Monday December 05, 2011
by John Buckingham, editor The Prudent Speculator
The shares of marine shipping concern Ship Finance (SFL) have been brutalized after concerns arose about its exposure to former parent Frontline (FRO).
While investors are in no mood these days for any questions about credit, we believe that Ship Finance will successfully navigate the current situation and prove to be a solid long-term investment.
Recall that Ship Finance was spun out of Frontline, with the company now a major ship-owner with a fleet of 69 vessels.
It fleet includes 25 crude oil and two chemical tankers, five oil/bulk/ore and 15 container vessels, 11 drybulk carriers, six offshore supply vessels, one jack-up drilling rig, one ultra-deepwater drillship and two ultra-deepwater semi-submersible drilling rigs.
Most of the vessels are employed on long-term charters, with Frontline on the other side of the charter for 28 of its vessels.
Alas, Frontline recently announced that if the current market environment doesn't improve, it would likely need additional funds at the first of the year in order to meet its cash obligations.
That news led Moody's to further cut its debt rating (because of concerns over its exposure to Frontline via its profit-sharing charter deals) on Ship Finance.
While we don't doubt that Frontline's expected restructuring will negatively impact SFL's near-term cash flow, as this would likely involve a reduction in charter contract rates, and could ultimately lead to a trimming of the whopping $0.39 per share quarterly dividend, we don't believe that it will be devastating.
We also can’t ignore the fact that billionaire investor John Fredriksen (#72 on the Forbes richest list) has a vested interest in protecting his investments in both Frontline and Ship Finance.
Happily, for SFL shareowners, his 34 million share Ship Finance stake is worth more than four times his Frontline (26 million shares) holdings.
It is important to note that the Frontline relationship accounts for roughly 25% to 30% of SFL's fixed charter payments, while no new business has been transacted with Frontline for more than six years and there is $2 million in cash pledged to Ship Finance by Frontline on each of the vessels.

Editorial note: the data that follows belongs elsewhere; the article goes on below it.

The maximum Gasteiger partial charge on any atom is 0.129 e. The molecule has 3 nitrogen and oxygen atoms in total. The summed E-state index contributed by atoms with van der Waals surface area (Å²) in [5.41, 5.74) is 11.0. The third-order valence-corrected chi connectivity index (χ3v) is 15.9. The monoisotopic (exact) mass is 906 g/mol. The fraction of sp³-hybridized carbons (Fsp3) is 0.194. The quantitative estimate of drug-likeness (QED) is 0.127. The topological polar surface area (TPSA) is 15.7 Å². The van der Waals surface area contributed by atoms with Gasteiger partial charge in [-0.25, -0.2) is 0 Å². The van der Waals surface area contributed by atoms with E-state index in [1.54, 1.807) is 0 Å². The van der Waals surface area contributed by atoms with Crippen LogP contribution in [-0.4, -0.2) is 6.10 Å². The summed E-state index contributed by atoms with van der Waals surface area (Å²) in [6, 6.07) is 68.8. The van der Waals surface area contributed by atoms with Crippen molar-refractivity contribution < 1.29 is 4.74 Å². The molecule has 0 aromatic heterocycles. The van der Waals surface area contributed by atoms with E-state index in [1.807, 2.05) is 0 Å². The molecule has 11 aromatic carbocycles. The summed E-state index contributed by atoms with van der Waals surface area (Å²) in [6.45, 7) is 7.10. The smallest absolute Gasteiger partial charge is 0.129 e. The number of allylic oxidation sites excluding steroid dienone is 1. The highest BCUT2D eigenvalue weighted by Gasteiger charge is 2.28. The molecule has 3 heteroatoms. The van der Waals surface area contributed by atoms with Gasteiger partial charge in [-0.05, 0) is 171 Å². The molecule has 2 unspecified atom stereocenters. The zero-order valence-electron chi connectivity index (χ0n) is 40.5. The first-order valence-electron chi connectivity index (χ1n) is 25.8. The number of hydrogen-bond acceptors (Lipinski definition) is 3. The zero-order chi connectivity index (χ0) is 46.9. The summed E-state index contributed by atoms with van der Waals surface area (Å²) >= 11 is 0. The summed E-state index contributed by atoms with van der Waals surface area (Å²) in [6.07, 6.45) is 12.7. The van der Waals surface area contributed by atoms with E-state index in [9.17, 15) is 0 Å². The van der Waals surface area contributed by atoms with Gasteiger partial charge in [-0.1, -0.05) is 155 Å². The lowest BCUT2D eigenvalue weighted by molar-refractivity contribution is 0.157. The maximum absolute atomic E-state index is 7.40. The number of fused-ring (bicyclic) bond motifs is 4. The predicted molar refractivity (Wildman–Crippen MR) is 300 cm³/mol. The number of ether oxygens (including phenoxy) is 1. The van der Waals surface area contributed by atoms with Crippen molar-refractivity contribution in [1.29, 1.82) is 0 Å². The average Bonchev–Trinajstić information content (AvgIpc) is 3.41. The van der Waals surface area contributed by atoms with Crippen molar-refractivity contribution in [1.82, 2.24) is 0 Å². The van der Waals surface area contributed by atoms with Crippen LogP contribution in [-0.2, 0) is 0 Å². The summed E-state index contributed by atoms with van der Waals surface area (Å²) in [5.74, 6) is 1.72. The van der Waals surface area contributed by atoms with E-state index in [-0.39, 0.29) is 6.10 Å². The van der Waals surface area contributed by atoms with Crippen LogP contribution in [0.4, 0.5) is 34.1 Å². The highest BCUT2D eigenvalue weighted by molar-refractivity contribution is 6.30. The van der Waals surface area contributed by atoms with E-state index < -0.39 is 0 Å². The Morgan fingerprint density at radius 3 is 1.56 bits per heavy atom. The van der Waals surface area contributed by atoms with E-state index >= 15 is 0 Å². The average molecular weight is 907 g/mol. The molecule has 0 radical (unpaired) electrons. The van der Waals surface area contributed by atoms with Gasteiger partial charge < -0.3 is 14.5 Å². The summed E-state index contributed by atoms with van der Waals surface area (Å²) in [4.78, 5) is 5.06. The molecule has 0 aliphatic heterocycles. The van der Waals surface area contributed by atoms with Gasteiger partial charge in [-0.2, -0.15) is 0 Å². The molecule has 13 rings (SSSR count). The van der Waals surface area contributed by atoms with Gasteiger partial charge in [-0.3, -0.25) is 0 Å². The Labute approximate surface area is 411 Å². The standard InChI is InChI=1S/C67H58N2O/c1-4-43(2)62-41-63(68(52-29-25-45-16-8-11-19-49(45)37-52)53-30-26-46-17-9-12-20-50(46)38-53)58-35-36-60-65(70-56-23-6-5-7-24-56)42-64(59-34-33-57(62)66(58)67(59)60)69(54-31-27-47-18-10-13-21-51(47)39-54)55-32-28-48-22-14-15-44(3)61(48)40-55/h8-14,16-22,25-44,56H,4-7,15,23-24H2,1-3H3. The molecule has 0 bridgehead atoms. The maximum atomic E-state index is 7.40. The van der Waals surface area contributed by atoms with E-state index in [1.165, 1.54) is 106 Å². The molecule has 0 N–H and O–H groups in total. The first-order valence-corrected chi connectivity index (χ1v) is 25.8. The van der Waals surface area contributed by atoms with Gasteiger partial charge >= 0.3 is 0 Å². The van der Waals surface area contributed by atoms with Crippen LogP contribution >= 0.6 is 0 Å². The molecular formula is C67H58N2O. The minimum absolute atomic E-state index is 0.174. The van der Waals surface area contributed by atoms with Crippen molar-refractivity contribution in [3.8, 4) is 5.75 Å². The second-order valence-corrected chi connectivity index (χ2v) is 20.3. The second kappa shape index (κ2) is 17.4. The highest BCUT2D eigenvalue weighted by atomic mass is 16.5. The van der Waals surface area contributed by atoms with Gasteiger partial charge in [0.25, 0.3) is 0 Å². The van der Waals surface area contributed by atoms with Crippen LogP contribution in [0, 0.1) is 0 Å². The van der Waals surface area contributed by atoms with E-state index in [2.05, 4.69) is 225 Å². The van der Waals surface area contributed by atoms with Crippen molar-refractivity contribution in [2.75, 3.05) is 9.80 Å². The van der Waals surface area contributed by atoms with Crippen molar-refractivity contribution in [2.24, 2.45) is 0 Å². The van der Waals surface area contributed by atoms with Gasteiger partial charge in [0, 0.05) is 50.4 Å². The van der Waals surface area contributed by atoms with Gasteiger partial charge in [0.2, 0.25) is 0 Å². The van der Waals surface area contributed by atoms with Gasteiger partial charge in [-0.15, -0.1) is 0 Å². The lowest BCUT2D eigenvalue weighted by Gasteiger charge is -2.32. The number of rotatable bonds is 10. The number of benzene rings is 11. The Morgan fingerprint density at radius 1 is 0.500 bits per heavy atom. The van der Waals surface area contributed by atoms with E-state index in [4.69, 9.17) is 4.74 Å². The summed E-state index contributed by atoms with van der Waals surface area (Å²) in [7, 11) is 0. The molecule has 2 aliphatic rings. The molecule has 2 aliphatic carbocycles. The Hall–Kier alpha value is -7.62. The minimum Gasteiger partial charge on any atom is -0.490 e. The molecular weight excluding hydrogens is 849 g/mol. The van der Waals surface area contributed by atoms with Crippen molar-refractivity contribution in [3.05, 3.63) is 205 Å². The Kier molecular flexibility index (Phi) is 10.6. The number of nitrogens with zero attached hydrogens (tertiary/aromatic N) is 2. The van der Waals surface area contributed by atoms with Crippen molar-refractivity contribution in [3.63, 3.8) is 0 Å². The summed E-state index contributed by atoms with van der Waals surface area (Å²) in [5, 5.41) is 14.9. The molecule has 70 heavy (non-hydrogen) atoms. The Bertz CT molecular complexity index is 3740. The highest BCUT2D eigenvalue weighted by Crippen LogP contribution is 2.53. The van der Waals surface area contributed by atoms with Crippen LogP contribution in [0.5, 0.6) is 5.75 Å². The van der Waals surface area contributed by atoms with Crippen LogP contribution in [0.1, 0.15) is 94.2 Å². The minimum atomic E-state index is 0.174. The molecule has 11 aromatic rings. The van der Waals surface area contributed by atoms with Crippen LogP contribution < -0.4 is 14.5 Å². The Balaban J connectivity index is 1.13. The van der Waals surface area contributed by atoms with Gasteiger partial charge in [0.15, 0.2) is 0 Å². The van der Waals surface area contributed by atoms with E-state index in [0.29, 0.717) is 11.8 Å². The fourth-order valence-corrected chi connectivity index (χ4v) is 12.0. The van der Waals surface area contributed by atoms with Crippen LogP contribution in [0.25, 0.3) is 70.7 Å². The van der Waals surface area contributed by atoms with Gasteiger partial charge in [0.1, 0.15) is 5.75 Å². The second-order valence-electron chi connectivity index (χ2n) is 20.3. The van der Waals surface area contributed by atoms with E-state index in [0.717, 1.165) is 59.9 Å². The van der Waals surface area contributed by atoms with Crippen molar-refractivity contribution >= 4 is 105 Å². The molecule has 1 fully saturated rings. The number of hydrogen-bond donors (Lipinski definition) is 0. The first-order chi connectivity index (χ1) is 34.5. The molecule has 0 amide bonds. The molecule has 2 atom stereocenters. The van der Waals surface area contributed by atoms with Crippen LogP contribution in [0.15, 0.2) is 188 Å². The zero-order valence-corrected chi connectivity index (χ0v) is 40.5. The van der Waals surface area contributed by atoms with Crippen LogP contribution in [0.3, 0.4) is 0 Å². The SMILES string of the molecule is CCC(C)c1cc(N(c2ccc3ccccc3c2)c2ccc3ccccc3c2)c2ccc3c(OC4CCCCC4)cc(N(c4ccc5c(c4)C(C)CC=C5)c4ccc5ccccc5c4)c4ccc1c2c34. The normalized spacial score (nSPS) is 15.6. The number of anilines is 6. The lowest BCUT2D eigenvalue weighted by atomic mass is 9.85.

Also, a restructuring of the contracts does not mean a cancellation of the charters (and even in that scenario, the ships could be re-chartered).
In addition, SFL management would most likely demand a time extension and an increased profitability split in re-negotiating decreased rates, thus some of the potential negative impact to SFL's financial health would be muted.
Finally, it is worth mentioning that while last quarter's results came in light relative to investor expectations, the company still earned $0.35 per share (excluding one time charges, the results would have been $0.40) and paid a dividend (which was announced after the Frontline news broke) that when annualized has the shares currently yielding 16.3%.
Furthermore, analyst expectations are for SFL to earn more than $1.50 per share over the next 12 months.
Certainly, weakness in the global economy could further pressure shipping rates, but putting my money where my long-term optimistic mouth is, we're adding to our position in SFL in our portfolio.
Learn more about this financial newsletter at John Buckingham's The Prudent Speculator.